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Alzheimer's sufferer says "miracle" drug saved his life

LUCKY: Woorim dementia sufferer Tony Hogben has turned his life around with the help of a wonder drug.
LUCKY: Woorim dementia sufferer Tony Hogben has turned his life around with the help of a wonder drug. Dominic Geiger

YELLING at his "bugger of a kid" to slow down, Woorim man Tony Hogben had no idea he was about to discover the key to treating his debilitating Alzheimer's.

It was mid-2010, and the illness had taken its toll on the former workaholic food inspector.

"I'd lost that much weight and had deteriorated mentally as well as physically," Mr Hogben said.

"It's a horrible disease - it destroys you."

Unable to drive himself, Mr Hogben's son had picked him up so he could spend some time with family in Brisbane.

Having just acquired a new V8 Holden, his son was keen to show his ailing father what it could do, and pushed the vehicle past 140kmph on the way to the highway.

"I'm screaming, he's laughing his head off," Mr Hogben said.

"I abused him all the way back to his place."

Before the joyride, Mr Hogben said he was near death.

His dementia had crept up on him over many years after an horrific car crash in 1998 when he had to be "put back together".

He first realised something was "seriously wrong" when, several years following the crash, he became lost in a small town with only one street while driving from Port Macquarie to Dubbo.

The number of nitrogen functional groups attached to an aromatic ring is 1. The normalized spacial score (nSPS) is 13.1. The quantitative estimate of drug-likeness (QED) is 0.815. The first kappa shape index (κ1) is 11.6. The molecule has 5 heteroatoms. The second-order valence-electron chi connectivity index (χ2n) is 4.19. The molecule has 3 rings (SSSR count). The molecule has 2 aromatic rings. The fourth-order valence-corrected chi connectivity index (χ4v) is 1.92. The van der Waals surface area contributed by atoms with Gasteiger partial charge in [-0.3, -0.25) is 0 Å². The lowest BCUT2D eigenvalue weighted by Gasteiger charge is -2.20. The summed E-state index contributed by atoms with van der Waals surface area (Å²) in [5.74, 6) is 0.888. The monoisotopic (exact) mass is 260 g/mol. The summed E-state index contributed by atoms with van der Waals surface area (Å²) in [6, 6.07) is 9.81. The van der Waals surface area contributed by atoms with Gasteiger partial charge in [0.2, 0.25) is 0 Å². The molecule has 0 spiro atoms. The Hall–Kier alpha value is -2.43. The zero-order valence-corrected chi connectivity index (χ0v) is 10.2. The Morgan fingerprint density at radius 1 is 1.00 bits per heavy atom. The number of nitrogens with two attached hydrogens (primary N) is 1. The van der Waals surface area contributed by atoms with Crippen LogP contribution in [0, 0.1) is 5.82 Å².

"I sat there for two hours," he said.

"I didn't know who I was, where I was going, I couldn't believe it.

"So I sat in the street and had a chocolate milk."

Mr Hogben believes he "wouldn't have made it past Christmas" of 2010.

But the sudden adrenaline rush of speeding down the road with his son produced a profound change in his health.

Suddenly he found he could do crosswords again, and watch TV.

"I felt real good," Mr Hogben said.

"I thought, I know what this is, it's that adrenaline rush he put me through."

Five days later, when he was back on the island, Mr Hogben spoke to his GP about his experience.

Based on his story, his doctor decided to try him on a serotonin-norepinephrine reuptake inhibitor called Cymbalta - a drug normally used to treat depression, not Alzheimer's.

Mr Hogben said he hasn't looked back since.

"I walked back home, at 6 o'clock that night, I took it," he said.

"At 8 o'clock that night there I am as good as gold again.

"I could dress myself without falling over, watch TV ... I thought you beauty!"

Mr Hogben has been taking Cymbalta for five years.

Although it boasts a terrifying list of side effects, including suicidal ideation, Mr Hogben sings its praises.

"I've been on it ever since - the drug has saved my life," he said.

"Here I am able to talk about it today."

His recovery has been so profound, he has created a website telling his story, in the hope he can help other Alzheimer's sufferers.

A former race horse owner, Mr Hogben has even self-published a book on the at-times "nefarious" nature of the racing industry.

"I've had a few angry phone calls since then," he said.

For all his improvements, Mr Hogben knows he's still not 100%.

He at times forgets the chronological order of events, but can describe an incident from 10 years ago with remarkable clarity.

He also wears a Safely Home ID bracelet - an initiative by Alzheimer's Australia and Queensland Police to help members of the public identify dementia sufferers who "wander".

Now 65, Mr Hogben is looking forward to living his life with the aid of his "miracle" drug.

His story has spread; so far in fact, that one of the drug's designers suffering from early onset dementia recently emailed him seeking his advice.

"I said you have the treatment in your hands - do something with it," he said.

September is Dementia Awareness Month.

For details contact Alzheimer's Australia on 1800 100 500.

Topics:  alzheimer's dementia health


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